2. Listen to social media chatter

Brands have to become good listeners if they want to succeed on social media. It’s no longer a case of pushing out a message and expecting consumers to accept it without a little feedback and conversation. On Twitter, for example, you are just one angry tweet away from a potential PR disaster. And people actually expect a response when they fire off a tweet or upload a photo with a certain hashtag. At the very least, you need to be monitoring the hashtags that people are using to define your brand.

3. Celebrate brand champions

In the old days of analog advertising, brands hired celebrities to pitch their products. Now, they use social media influencers. And these influencers can be quite important in guiding and shaping your image. The best influencers, of course, are those that actively love and use your products (see point #1 above about authenticity). There are many different names for these people – brand ambassadors, evangelists, brand champions – but they are all equally important. They are the ones who can help to amplify your message. They give you a certain amount of control, but also enable creative individuals to play with and interact with your brand.

4. Search out niche communities of like-minded users

On social media, everyone has a place they like to hang out. It’s the job of brands to discover these communities of like-minded individuals, and find ways to nurture them. Again, this marks a departure from the status quo. The old days of analog were all about mass markets, the current days of digital are all about niche. Brands that do a good job of nurturing niche communities of users include Red Bull and Go Pro – they are both hip, young brands that play well to the young social media generation and are excellent at finding niches where they are hanging out online.

Final Thought

The big takeaway lesson here is that brand managers need to feel comfortable about losing control. Advertising and branding is no longer a one-way street, and brands need to be very receptive to the comments, suggestions and requests of their users.

Oracle Social Relationship Management (SRM) is the only solution ready to meet your immediate and future social media management needs, enabling your organization to innovate and extend social across your business.​ Learn more here.

Talent and a Team for Our Times

At this time of year, we all have a tendency to look back and assess the past 12 months. So, I’d like to take the opportunity to touch on something my thoughts have increasingly been returning to in the latter half of 2018.

Talent

I’m referring to talent that runs towards the cerebral, analytical, and smoothly efficient. You know, the kind of talent not usually profiled in glossy online business magazines or ever considered eligible for company awards. Yet this kind of talent often has an arguably larger, yet quieter, and more difficult to measure impact on our business world than most others. Unfortunately, the business world seems to have a sparse supply of the kind of patience it takes to consider, assess, and celebrate value generation at the level played by people in the roles I’m thinking of.

Let’s highlight one such area where roles like this live.

Customer Programs

Forward-thinking, customer-centric high-tech companies pay close attention to the customer and the digital signals they emit, and endeavor to anticipate and proactively execute programs that address their needs. Such companies all possess people whose job it is to own and govern customer engagement and customer service processes. These people operate under a charter that typically says that the work they do must result in a downstream service that:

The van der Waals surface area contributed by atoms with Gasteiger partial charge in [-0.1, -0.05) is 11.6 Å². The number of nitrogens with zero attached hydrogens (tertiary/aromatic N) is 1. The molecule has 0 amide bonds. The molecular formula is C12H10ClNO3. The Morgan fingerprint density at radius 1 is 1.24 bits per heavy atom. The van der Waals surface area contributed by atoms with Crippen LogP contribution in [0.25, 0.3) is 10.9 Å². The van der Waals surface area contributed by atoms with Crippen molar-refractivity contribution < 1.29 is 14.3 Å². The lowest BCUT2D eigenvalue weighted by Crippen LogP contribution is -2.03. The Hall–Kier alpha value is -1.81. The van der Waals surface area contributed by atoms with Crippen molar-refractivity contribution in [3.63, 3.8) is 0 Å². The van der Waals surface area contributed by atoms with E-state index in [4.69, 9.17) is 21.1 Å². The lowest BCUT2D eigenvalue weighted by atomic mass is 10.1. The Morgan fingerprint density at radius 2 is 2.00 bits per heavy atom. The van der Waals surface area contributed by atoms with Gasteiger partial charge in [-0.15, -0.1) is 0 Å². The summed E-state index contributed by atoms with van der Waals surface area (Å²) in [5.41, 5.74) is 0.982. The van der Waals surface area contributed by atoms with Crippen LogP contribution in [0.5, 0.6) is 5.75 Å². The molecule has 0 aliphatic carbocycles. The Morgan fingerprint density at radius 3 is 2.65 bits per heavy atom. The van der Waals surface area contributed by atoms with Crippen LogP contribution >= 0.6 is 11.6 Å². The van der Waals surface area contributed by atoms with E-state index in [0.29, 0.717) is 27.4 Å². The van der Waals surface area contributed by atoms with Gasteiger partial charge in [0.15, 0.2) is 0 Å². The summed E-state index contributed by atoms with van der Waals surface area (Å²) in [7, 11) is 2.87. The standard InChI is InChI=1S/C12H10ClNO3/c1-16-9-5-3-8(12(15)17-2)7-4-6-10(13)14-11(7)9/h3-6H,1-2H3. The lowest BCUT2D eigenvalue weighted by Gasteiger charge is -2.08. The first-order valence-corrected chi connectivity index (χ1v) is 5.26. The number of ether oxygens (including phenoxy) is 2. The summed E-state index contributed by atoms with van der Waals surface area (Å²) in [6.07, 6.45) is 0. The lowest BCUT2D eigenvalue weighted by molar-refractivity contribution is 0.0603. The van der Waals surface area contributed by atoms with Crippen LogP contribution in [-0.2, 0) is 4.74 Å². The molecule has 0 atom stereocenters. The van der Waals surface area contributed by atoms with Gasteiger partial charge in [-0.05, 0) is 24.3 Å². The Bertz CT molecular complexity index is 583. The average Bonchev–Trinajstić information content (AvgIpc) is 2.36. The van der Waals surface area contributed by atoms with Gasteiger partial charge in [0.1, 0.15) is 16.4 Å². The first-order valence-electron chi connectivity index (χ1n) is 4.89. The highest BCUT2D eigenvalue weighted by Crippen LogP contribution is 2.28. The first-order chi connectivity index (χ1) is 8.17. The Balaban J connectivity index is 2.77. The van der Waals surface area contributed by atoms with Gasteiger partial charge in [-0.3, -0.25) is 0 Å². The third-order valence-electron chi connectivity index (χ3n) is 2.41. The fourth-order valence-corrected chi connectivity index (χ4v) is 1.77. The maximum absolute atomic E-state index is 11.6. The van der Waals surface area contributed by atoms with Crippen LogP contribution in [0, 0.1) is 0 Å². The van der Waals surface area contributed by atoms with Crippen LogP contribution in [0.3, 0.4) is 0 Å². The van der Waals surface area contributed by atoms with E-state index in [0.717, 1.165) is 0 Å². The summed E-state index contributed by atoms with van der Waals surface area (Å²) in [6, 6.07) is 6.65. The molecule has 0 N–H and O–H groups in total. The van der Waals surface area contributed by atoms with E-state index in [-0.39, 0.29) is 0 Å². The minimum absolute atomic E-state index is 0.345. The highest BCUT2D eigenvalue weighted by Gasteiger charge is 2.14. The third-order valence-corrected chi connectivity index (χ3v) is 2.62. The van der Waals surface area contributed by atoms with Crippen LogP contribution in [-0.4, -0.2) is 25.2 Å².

• Delivers faster and more consistently accurate results
  • Includes meaningful outcomes that positively impact the customer’s business.
Thou Shalt Heed thy Customers’ Feedback

For example, these people often face the challenge of coming up with ways for ensuring that processes:

  • Respectfully gauge customer feedback
  • Improve the experience that customers have while using the firm’s products and services,
  • Push content to customers is relevant and timely for where they are in their journey with the product.

The underlying philosophy revolves around this pertinent fact: If a customer has a more frictionless experience with the product or service, they will then be more inclined to make more use of it in an effort to derive more value from it for their business.

More value derived typically equates to a subscription renewal.

Charlie Brown Syndrome

People in customer programs are largely unsung heroes. While they are responsible for designing and building the process infrastructure that enables the organization to run at scale, they themselves are not directly attached to the firm’s products, its revenue, nor (interestingly enough) its customers. Their work, therefore, remains largely unseen. However, just as all great physical structures need the support of walls, pillars, beams, and other forces of strength that defy gravity, strong business processes also require support from the streamlined, efficient use of people, data, computing power, and other assets.

In other words, though the work of customer programs is hugely important, due to an almost intentional and necessary byproduct of design, it is vastly under-noticed. Still, do not feel guilty if you haven’t recognized the people designing these programs for their efforts. Ask yourself: When was the last time someone looked at a grandly-lit building and gave thought, let alone credit, to the electricians and the interior designers? If any role at all came to mind, it was likely that of the architect. The same holds true for those individuals who design, build, and administer processes utilized by customer-facing organizations like sales, marketing, and customer success.

Thou Shalt Traverse the Digital Frontier